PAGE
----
Many states in the US pay their teachers poorly, but this can be exacerbated in the charter system where teachers’ salaries can be determined by their students’ standardized test scores, and where unions do not exist. But, while paying teachers less, it is not uncommon to see charter schools paying huge salaries to administrators and Boards of Directors (this also happens in British academies).The president of one California charter chain Altus Institute, Mary Bixby, was paid $371,160 in 2014—”exceeding the total pay plus benefits of the Superintendent of the San Diego Unified School District that serves nearly 130,000 students.”Investors in charter schools, like billionaire hedge fund manager Bill Ackman, make good money – he is receiving a 10% annual return on his “impact investment” in a charter chain that has recently built 79 schools in poor neighbourhoods. By investing through his charitable foundation, he probably also manages to save on taxes that could support public education.
Nova Scotians have recently lost, through local school board abolition, their ability to question their school board members about education issues. But there has always been secrecy surrounding charter school administration. In California, wealthy interest groups are lobbying and exerting political pressure “to thwart legislative efforts that would increase charter oversight, such as AB 709 that would make charter board meetings public, allow the public to inspect charter school records, and prohibit charter school officials from having a financial interest in contracts that they enter into in their official capacity. All of the above are expected of public schools.” – and not necessarily provided by charter schools.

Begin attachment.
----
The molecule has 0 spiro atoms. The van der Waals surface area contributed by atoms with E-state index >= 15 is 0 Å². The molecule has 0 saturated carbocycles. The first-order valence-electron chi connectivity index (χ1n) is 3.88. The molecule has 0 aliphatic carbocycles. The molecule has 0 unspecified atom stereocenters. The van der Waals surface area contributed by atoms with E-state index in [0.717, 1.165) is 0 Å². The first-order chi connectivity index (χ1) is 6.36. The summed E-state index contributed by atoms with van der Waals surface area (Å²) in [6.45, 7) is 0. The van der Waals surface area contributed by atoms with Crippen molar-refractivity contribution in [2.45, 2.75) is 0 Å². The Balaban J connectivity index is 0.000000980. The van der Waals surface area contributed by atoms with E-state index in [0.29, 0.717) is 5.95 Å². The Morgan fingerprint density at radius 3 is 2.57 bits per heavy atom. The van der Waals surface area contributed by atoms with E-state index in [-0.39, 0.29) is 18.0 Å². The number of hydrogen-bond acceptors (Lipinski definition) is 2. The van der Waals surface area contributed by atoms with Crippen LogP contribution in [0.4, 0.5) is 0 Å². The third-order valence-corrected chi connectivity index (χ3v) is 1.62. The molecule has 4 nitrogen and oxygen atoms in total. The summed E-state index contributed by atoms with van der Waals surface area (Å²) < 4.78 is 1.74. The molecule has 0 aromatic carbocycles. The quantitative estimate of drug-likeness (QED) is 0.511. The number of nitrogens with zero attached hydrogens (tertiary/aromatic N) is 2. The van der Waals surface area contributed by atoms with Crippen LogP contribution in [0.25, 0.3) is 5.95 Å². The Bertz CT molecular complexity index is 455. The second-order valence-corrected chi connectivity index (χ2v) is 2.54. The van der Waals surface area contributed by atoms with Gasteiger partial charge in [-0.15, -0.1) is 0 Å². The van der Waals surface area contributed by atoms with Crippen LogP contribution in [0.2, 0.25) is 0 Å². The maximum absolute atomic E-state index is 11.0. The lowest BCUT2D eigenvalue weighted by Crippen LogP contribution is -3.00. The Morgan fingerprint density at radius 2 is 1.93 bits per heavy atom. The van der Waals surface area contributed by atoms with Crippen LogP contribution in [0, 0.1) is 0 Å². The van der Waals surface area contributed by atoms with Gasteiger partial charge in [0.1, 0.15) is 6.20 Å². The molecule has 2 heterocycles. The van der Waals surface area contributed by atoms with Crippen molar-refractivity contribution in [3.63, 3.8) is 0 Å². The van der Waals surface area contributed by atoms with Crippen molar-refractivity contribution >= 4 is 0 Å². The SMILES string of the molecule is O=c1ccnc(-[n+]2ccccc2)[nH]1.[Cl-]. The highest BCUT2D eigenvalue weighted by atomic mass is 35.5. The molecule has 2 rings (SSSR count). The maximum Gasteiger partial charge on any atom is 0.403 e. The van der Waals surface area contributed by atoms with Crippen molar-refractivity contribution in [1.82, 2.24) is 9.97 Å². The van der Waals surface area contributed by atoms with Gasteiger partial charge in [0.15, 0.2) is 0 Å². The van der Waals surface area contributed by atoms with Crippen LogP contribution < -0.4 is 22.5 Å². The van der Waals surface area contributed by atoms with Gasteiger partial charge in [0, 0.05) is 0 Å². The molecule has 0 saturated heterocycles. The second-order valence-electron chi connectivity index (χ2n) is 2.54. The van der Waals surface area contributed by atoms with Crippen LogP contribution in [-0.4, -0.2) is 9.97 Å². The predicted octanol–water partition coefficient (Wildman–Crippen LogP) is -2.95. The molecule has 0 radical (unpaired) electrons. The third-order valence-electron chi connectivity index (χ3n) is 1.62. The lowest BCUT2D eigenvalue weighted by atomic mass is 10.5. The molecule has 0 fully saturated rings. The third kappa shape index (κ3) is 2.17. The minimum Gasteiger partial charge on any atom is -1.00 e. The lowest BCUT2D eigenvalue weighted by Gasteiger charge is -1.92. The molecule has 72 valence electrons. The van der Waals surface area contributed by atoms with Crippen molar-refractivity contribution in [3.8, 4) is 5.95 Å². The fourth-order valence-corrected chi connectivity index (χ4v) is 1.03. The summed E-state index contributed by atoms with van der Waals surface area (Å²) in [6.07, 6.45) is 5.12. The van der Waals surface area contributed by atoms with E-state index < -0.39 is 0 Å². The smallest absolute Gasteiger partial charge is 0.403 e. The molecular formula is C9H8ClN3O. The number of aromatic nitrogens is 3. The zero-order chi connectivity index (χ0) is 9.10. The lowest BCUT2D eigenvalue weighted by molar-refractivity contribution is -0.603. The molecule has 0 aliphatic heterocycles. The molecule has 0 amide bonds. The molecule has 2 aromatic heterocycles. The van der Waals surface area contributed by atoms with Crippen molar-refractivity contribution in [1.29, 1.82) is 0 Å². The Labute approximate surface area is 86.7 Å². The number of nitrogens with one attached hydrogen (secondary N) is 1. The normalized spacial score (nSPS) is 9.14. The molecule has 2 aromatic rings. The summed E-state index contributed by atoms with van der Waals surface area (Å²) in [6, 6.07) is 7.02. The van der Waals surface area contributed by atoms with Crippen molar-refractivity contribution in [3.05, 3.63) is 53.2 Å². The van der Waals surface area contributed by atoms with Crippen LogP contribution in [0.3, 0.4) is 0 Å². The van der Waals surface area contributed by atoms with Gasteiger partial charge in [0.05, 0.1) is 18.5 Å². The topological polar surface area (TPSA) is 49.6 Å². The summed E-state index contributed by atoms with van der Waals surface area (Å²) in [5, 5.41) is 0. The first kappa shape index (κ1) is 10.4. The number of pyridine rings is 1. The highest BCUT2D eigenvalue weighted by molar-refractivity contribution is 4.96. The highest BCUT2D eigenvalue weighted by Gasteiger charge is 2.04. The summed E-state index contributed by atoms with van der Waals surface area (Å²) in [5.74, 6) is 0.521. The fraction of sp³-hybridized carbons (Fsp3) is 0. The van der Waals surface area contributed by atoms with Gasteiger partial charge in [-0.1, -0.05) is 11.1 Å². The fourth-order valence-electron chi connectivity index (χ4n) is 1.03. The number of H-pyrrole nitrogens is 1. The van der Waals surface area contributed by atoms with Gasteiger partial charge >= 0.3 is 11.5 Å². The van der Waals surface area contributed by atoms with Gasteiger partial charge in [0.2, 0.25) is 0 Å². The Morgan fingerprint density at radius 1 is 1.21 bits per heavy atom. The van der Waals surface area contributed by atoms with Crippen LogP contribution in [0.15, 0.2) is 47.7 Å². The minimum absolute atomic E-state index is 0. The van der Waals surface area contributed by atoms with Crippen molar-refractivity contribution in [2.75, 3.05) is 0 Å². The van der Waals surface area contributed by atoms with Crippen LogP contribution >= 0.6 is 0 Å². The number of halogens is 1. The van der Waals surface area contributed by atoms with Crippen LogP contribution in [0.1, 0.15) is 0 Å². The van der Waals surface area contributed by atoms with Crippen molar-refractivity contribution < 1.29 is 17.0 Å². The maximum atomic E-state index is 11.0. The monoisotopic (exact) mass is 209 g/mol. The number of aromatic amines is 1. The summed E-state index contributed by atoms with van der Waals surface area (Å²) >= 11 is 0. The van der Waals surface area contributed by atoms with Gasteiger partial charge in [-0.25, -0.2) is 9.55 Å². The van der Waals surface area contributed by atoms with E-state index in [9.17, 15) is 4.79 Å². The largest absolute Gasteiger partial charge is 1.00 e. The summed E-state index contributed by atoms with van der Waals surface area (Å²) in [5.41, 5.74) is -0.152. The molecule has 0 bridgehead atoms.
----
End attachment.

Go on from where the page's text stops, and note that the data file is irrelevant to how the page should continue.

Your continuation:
Canada is the mouse sleeping next to the elephant. When the US twitches, we can be crushed. What infects them, often spreads to us. The Global Education Reform Movement (GERM) that has gripped US education policy for the last 20 years has been advancing the 2-tiered, semi-privatized education system that has resulted in the rise of charter schools (and a widening achievement gap between rich and poor). And now they have an Education Secretary, Betsy DeVos, who was chosen for her long-time support for charter schools. Her husband, a billionaire former Amway CEO, actually runs a charter school in Michigan, where students can learn to pilot airplanes. This year, the education budget she proposed cut $9 billion (13%) from the federal education budget, while increasing support by $1.4 billion for charter schools and vouchers. Fortunately, Congress rejected it – but she’s not finished yet.
Appearing on CNN in 2017, she endorsed one charter/private school, Acton academy, as “truly a unique model in that it’s totally student directed, there’s no teacher in the classroom…and the school is actually proliferating pretty rapidly through the country.”